EKO 25, keeps going past 180

RDabate Posted By RDabate, Jan 6, 2013 at 7:36 AM

  1. RDabate

    RDabate
    Member 2.
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    Sep 14, 2008
    91
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    Loc:
    Ellington, CT
    I keep the controller set at 180, but the last few days, it keeps going past 192, an a couple time to 201. Any ideas why this is happening? Do you think I may have a faulty temperature probe?
     
  2. easternbob

    easternbob
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    Nov 29, 2007
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    Loc:
    Central NY
    Is the fan shutting off at 180 and then it slowly creeps up to 192? Or is the fan staying on?
     
  3. RDabate

    RDabate
    Member 2.
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    Sep 14, 2008
    91
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    Loc:
    Ellington, CT
    The fan is not staying on past 180. As a test, I started a burn from cold, an still seems to bring the temp up way past 180.
     
  4. easternbob

    easternbob
    Member 2.
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    Nov 29, 2007
    220
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    Loc:
    Central NY
    My boiler does the same thing. Fan shuts off at the set temp but then it creeps up. I think it worse on warmish days. Think about when the house is calling for heat the fire is cranking and then the house stops calling for heat, well the fire doesn't instantly stop (like a gas boiler). I have a sensor installed that opens one of my zones as a heat dump if it gets a little over 200. And that dump happens on a pretty reg. basis. I chose the bathroom zone because a toasty bathroom isn't too bad.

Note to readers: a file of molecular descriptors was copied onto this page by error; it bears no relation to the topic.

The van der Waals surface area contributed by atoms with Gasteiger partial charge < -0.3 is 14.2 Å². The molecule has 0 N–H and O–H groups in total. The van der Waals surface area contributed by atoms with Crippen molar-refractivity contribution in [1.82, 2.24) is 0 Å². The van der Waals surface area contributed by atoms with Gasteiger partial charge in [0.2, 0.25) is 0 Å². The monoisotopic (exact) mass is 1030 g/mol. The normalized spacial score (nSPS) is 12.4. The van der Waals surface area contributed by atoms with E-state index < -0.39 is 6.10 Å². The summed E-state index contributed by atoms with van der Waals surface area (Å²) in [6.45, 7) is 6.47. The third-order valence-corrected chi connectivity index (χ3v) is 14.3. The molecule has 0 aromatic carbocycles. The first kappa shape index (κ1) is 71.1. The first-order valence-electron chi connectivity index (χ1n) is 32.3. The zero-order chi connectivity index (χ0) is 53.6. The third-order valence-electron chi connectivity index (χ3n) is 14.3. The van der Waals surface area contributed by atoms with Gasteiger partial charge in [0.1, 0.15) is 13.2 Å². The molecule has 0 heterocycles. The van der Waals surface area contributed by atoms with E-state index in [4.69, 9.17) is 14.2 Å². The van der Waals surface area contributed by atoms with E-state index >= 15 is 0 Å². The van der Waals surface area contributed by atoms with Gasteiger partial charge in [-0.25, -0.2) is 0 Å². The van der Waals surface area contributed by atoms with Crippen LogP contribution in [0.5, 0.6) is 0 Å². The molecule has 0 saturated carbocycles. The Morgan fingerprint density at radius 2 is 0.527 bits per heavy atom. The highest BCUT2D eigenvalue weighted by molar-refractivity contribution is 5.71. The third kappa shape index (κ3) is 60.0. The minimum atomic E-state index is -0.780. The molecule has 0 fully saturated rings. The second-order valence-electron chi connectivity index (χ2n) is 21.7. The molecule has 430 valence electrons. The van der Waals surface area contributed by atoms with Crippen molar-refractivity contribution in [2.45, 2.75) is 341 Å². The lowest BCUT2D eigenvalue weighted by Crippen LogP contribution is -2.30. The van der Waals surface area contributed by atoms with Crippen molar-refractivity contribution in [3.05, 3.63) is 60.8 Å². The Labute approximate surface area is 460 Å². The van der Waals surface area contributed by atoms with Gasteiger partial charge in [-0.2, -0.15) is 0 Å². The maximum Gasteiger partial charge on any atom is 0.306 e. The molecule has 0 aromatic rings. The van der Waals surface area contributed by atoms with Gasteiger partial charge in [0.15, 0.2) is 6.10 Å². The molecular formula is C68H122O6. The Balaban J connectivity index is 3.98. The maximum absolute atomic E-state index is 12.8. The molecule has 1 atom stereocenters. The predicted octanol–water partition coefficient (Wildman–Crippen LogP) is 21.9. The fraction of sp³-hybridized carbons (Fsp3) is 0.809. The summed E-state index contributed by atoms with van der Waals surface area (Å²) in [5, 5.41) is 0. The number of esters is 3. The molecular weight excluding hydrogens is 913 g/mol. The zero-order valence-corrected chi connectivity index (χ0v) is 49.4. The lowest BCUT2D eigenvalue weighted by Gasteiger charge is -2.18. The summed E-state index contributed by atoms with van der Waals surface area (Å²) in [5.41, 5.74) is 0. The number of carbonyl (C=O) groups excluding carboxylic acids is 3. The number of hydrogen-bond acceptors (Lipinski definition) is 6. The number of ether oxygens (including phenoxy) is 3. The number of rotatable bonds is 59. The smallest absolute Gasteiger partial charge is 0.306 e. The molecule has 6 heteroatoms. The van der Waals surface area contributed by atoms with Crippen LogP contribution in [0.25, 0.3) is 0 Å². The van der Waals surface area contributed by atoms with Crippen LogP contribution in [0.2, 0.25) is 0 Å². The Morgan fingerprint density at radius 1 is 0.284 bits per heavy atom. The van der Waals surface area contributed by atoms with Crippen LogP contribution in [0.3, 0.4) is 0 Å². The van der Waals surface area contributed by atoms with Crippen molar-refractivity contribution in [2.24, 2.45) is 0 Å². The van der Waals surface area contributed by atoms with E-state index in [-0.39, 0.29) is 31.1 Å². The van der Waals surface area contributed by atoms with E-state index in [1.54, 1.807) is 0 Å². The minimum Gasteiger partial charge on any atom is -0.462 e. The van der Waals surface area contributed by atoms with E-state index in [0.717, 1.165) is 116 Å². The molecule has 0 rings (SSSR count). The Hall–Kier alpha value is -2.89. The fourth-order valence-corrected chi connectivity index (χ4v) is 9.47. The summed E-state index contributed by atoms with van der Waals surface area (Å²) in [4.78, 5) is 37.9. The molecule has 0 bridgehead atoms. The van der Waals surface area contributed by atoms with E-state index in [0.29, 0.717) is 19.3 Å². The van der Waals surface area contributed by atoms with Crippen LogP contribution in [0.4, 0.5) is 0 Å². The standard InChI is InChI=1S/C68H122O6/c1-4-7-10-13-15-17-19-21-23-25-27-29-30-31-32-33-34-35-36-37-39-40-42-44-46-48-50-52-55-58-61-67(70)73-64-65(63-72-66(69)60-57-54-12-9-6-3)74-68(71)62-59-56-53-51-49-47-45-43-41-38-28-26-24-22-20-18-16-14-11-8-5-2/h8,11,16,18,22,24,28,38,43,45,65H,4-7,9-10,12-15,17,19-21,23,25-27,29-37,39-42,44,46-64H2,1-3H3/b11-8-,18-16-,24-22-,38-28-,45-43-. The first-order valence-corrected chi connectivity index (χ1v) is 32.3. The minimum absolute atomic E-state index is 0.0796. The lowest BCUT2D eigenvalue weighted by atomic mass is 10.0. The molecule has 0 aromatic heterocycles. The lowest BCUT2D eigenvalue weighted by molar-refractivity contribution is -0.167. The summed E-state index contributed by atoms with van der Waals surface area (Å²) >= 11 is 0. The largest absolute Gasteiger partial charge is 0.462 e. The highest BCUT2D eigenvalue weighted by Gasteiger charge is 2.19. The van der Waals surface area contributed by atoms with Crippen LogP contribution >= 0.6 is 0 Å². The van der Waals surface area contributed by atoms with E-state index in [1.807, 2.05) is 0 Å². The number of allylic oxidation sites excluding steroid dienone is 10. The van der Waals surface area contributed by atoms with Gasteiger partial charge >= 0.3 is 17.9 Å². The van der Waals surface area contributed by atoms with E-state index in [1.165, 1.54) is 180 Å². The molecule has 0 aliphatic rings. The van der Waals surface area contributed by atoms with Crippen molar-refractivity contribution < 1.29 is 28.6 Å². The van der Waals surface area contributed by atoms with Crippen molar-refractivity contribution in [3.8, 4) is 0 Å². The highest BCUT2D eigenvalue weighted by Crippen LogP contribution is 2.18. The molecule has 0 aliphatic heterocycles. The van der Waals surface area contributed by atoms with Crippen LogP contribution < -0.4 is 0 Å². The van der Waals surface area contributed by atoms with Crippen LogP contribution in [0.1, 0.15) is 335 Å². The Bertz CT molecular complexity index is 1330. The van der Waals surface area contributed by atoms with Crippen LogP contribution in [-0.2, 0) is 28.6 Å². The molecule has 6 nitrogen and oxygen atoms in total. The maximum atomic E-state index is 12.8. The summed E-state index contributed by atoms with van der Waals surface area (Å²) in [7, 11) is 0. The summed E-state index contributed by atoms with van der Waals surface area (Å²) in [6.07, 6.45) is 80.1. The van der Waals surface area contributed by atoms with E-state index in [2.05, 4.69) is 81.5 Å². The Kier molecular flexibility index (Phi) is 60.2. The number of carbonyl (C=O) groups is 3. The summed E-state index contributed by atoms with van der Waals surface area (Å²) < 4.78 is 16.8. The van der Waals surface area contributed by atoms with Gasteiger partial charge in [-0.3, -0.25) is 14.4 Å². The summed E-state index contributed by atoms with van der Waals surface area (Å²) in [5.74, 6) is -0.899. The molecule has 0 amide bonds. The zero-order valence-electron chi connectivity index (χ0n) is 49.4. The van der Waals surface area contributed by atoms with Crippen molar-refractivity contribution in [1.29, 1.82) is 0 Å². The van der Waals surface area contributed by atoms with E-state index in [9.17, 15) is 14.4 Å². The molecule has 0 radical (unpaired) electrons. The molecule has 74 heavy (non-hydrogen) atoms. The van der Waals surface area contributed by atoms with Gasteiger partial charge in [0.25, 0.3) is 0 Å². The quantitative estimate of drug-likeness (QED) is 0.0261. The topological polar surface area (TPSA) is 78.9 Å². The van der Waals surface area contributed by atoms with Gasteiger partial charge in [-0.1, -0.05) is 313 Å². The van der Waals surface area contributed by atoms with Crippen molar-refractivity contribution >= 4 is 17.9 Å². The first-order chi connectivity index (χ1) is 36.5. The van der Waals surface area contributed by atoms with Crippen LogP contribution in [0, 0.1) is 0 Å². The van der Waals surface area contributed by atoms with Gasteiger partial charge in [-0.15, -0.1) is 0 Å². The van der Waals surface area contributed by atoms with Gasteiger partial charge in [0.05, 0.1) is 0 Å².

5. RDabate

    RDabate
    Member 2.
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    Sep 14, 2008
    91
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    Loc:
    Ellington, CT

    Yes, actually, it was on the warmer side I yesterday, and I also have a small Modine heater setup as a a place for the heat to go when it get's over 200. I'll keep an eye on it.
     
  6. Fred61

    Fred61
    Minister of Fire 2.
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    Nov 26, 2008
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    Loc:
    Southeastern Vt.
    It is not unusual for this to occur. The only mechanism that stops draft from flowing through the boiler is a small counter balanced damper on the inlet which could easily be overcome by a higher draft. With very dry wood and higher draft that can occur when the weather is cold and clea,r the coals within the fire chamber can continue to glow, giving off enough heat to raise the boiler temps if there is no call for heat. There could also be a small leak in a door gasket allowing air to enter the firebox.
    Like easternbob, I have a mechanism that doesn't allow my boiler to overheat. In my case, I have an aquastat that launches a circulator when the boiler temperature reaches 185 and pumps boiler water through a coil in the bottom of my unpressurized storage tank. It also serves as a second circulator that launches at the higher temperatures, keeping my boiler from idling when storage temperatures start approaching boiler temperatures.
     

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